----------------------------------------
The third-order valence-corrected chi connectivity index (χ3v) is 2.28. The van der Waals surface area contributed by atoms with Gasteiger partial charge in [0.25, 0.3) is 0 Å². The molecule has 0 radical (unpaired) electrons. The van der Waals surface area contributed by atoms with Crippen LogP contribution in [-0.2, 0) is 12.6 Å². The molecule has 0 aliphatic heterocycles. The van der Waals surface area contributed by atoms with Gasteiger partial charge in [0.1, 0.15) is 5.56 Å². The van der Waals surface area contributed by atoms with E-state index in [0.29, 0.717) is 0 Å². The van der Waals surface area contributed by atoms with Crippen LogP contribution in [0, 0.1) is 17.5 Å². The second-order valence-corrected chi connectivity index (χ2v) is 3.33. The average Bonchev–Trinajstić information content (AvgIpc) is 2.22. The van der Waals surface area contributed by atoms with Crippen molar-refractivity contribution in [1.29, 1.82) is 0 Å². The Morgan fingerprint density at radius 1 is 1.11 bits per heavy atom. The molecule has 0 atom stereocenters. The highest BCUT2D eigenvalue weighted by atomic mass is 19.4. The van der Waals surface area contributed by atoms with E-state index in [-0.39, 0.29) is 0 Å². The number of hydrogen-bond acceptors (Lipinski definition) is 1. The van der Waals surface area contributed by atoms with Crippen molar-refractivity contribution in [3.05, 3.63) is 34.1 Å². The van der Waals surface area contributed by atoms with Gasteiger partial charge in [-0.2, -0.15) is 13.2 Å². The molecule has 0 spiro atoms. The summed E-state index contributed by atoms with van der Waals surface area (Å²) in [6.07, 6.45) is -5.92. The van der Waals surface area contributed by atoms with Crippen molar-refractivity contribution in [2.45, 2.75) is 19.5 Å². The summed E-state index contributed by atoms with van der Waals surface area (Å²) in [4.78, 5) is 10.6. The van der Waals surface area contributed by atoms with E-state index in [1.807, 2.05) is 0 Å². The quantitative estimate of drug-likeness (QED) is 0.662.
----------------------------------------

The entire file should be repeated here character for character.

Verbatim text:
The third-order valence-corrected chi connectivity index (χ3v) is 2.28. The van der Waals surface area contributed by atoms with Gasteiger partial charge in [0.25, 0.3) is 0 Å². The molecule has 0 radical (unpaired) electrons. The van der Waals surface area contributed by atoms with Crippen LogP contribution in [-0.2, 0) is 12.6 Å². The molecule has 0 aliphatic heterocycles. The van der Waals surface area contributed by atoms with Gasteiger partial charge in [0.1, 0.15) is 5.56 Å². The van der Waals surface area contributed by atoms with E-state index in [0.29, 0.717) is 0 Å². The van der Waals surface area contributed by atoms with Crippen LogP contribution in [0, 0.1) is 17.5 Å². The second-order valence-corrected chi connectivity index (χ2v) is 3.33. The average Bonchev–Trinajstić information content (AvgIpc) is 2.22. The van der Waals surface area contributed by atoms with Crippen molar-refractivity contribution in [1.29, 1.82) is 0 Å². The Morgan fingerprint density at radius 1 is 1.11 bits per heavy atom. The molecule has 0 atom stereocenters. The highest BCUT2D eigenvalue weighted by atomic mass is 19.4. The van der Waals surface area contributed by atoms with E-state index in [-0.39, 0.29) is 0 Å². The number of hydrogen-bond acceptors (Lipinski definition) is 1. The van der Waals surface area contributed by atoms with Crippen molar-refractivity contribution in [3.05, 3.63) is 34.1 Å². The van der Waals surface area contributed by atoms with Gasteiger partial charge in [-0.2, -0.15) is 13.2 Å². The molecule has 0 spiro atoms. The summed E-state index contributed by atoms with van der Waals surface area (Å²) in [6.07, 6.45) is -5.92. The van der Waals surface area contributed by atoms with Crippen molar-refractivity contribution in [2.45, 2.75) is 19.5 Å². The summed E-state index contributed by atoms with van der Waals surface area (Å²) in [4.78, 5) is 10.6. The van der Waals surface area contributed by atoms with E-state index in [1.807, 2.05) is 0 Å². The quantitative estimate of drug-likeness (QED) is 0.662.